- Browse for the config backup attached to this post, and restore the backup from the flash
- Once booted again, your router will be broadcasting a Wireless Access point with the SSID 'OpenWrt' and a password of 'changeme'. Connect to the access point.
- Open your browser to http://10.13.37.1 and login with root/password you set earlier
- Go to System-->Startup
- Scroll down to the bottom of the page and in the text box and replace 'your_lowercase_SHA512_hash_goes_here' with your Token Hash.
- You can leave the lines there after the router reboots, or delete them.
- Change your WiFi settings to whatever your preference is.
Here is the startup script that sets firewall rules every boot. It blocks all IPv6 traffic and makes the router nearly a black hole. With this configuration, there should be virtually no way into the router other than SSH and HTTP on the LAN side(The part you physically control).
Critiques of my iptables rules are very much welcome. I do not claim to be an expert and could have missed something.
Code: Select all
# This will place your username and password in a file to be read by the OpenVPN client and auto-connect.
# You can remove or comment out these lines after the first reboot with the correct value.
echo your_lowercase_SHA512_hash_goes_here > /etc/config/openvpn.key
echo 93b66e7059176bbfa418061c5cba87dd >> /etc/config/openvpn.key
chmod 600 /etc/config/openvpn.key
# FLUSH (clear) any IPv6 rules
ip6tables -F INPUT
ip6tables -F FORWARD
ip6tables -F OUTPUT
# DROP all IPv6 traffic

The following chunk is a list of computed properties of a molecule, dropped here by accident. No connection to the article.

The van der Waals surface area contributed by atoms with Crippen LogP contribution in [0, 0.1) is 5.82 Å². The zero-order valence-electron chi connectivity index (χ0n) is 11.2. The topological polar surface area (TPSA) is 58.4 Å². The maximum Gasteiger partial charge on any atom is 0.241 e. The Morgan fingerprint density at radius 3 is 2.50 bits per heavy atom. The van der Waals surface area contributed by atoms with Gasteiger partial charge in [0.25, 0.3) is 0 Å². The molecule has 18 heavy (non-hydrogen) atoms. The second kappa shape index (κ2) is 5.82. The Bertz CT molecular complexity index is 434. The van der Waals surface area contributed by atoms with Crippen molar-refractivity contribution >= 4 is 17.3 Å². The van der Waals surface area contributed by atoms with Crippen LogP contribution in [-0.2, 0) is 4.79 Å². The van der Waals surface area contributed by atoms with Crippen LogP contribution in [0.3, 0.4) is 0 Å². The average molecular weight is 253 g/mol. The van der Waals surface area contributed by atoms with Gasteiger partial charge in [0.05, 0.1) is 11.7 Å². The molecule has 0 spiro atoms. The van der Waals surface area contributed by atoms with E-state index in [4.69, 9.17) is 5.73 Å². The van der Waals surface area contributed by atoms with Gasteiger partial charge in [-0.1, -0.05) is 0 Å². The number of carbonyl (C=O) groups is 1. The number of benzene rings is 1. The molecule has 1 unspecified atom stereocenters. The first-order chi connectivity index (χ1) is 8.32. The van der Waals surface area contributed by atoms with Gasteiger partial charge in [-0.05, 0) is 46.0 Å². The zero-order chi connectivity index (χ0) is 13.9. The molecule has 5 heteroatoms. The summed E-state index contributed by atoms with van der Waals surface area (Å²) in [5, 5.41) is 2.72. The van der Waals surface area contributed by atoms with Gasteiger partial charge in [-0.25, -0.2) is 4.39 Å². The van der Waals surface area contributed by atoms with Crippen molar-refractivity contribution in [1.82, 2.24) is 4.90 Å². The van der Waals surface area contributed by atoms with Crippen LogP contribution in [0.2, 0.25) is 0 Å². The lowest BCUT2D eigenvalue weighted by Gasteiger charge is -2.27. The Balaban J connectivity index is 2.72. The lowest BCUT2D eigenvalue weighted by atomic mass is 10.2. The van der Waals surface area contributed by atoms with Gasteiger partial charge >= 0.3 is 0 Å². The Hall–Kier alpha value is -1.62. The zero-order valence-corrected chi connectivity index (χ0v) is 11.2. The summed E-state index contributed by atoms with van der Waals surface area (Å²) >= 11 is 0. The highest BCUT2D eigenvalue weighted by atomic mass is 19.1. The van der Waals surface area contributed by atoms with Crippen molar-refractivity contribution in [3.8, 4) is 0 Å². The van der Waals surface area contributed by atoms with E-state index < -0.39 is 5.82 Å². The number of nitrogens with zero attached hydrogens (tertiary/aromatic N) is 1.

ip6tables -P INPUT DROP
ip6tables -P FORWARD DROP
ip6tables -P OUTPUT DROP
# ALLOW two-way traffic from LAN to VPN
iptables -I FORWARD -i br-lan -o tun0 -j ACCEPT
iptables -I FORWARD -i tun0 -o br-lan -m conntrack --ctstate ESTABLISHED,RELATED -j ACCEPT
# DROP all traffic to the WAN that originates from the LAN clients #
# This prevents LAN traffic from going out unencrypted! #
iptables -I FORWARD -i br-lan -o br-wan -j DROP
iptables -I FORWARD -i br-wan -o br-lan -j DROP
# ALLOW NAT to VPN
iptables -t nat -A POSTROUTING -o tun0 -j MASQUERADE
# ALLOW HTTP, SSH, and DHCP access to router only over LAN interface
iptables -A INPUT -p tcp -i br-lan --dport 80 -d 10.13.37.1 -j ACCEPT
iptables -A INPUT -p tcp -i br-lan --dport 22 -d 10.13.37.1 -j ACCEPT
iptables -A INPUT -p udp -i br-lan --dport 68 -j ACCEPT
iptables -A INPUT -p udp -i br-lan --dport 67 -j ACCEPT
# ALLOW solicited traffic on WAN/VPN interface
iptables -A INPUT -i br-wan -m conntrack --ctstate ESTABLISHED,RELATED -j ACCEPT
iptables -A INPUT -i tun0 -m conntrack --ctstate ESTABLISHED,RELATED -j ACCEPT
# DROP unsolicited traffic on ALL interfaces
iptables -A INPUT -i br-lan -j DROP
iptables -A INPUT -i br-wan -j DROP
iptables -A INPUT -i tun0 -j DROP
# REJECT all other access to router, prevents any services being pulled from router to possibly leak over WAN (DNS) - Probably a redundant rule
iptables -A INPUT -d 10.13.37.1 -j REJECT
# Connect to OpenVPN using openvpn.conf with the username and password stored in openvpn.key
openvpn --config /etc/config/openvpn.conf --auth-user-pass /etc/config/openvpn.key &